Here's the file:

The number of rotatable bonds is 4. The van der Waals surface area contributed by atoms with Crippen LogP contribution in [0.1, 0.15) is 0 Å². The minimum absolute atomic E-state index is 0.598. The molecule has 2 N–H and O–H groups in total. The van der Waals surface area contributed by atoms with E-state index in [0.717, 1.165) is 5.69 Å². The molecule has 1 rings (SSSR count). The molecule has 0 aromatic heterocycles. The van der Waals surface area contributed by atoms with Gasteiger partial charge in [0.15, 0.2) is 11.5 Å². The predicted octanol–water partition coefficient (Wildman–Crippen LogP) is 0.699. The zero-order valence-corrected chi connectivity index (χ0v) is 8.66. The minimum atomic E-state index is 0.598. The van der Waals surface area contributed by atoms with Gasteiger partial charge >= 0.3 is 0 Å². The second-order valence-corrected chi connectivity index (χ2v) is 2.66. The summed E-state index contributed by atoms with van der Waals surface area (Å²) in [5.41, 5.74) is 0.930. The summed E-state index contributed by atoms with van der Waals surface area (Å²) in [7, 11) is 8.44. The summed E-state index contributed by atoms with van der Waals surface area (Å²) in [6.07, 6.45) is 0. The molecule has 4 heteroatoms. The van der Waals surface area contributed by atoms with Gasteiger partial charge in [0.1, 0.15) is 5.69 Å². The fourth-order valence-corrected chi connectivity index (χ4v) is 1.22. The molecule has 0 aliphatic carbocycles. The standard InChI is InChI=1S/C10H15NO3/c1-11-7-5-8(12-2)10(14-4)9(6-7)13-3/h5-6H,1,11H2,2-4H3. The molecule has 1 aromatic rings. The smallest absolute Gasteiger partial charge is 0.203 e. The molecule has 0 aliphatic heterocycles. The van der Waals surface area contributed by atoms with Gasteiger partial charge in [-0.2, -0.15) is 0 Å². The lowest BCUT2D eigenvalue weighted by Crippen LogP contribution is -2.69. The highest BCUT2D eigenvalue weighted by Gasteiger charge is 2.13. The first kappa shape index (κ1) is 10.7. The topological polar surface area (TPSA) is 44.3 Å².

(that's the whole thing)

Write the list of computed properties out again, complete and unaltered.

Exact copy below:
The number of rotatable bonds is 4. The van der Waals surface area contributed by atoms with Crippen LogP contribution in [0.1, 0.15) is 0 Å². The minimum absolute atomic E-state index is 0.598. The molecule has 2 N–H and O–H groups in total. The van der Waals surface area contributed by atoms with E-state index in [0.717, 1.165) is 5.69 Å². The molecule has 1 rings (SSSR count). The molecule has 0 aromatic heterocycles. The van der Waals surface area contributed by atoms with Gasteiger partial charge in [0.15, 0.2) is 11.5 Å². The predicted octanol–water partition coefficient (Wildman–Crippen LogP) is 0.699. The zero-order valence-corrected chi connectivity index (χ0v) is 8.66. The minimum atomic E-state index is 0.598. The van der Waals surface area contributed by atoms with Gasteiger partial charge >= 0.3 is 0 Å². The second-order valence-corrected chi connectivity index (χ2v) is 2.66. The summed E-state index contributed by atoms with van der Waals surface area (Å²) in [5.41, 5.74) is 0.930. The summed E-state index contributed by atoms with van der Waals surface area (Å²) in [7, 11) is 8.44. The summed E-state index contributed by atoms with van der Waals surface area (Å²) in [6.07, 6.45) is 0. The molecule has 4 heteroatoms. The van der Waals surface area contributed by atoms with Gasteiger partial charge in [0.1, 0.15) is 5.69 Å². The fourth-order valence-corrected chi connectivity index (χ4v) is 1.22. The molecule has 0 aliphatic carbocycles. The standard InChI is InChI=1S/C10H15NO3/c1-11-7-5-8(12-2)10(14-4)9(6-7)13-3/h5-6H,1,11H2,2-4H3. The molecule has 1 aromatic rings. The smallest absolute Gasteiger partial charge is 0.203 e. The molecule has 0 aliphatic heterocycles. The van der Waals surface area contributed by atoms with Gasteiger partial charge in [-0.2, -0.15) is 0 Å². The lowest BCUT2D eigenvalue weighted by Crippen LogP contribution is -2.69. The highest BCUT2D eigenvalue weighted by Gasteiger charge is 2.13. The first kappa shape index (κ1) is 10.7. The topological polar surface area (TPSA) is 44.3 Å².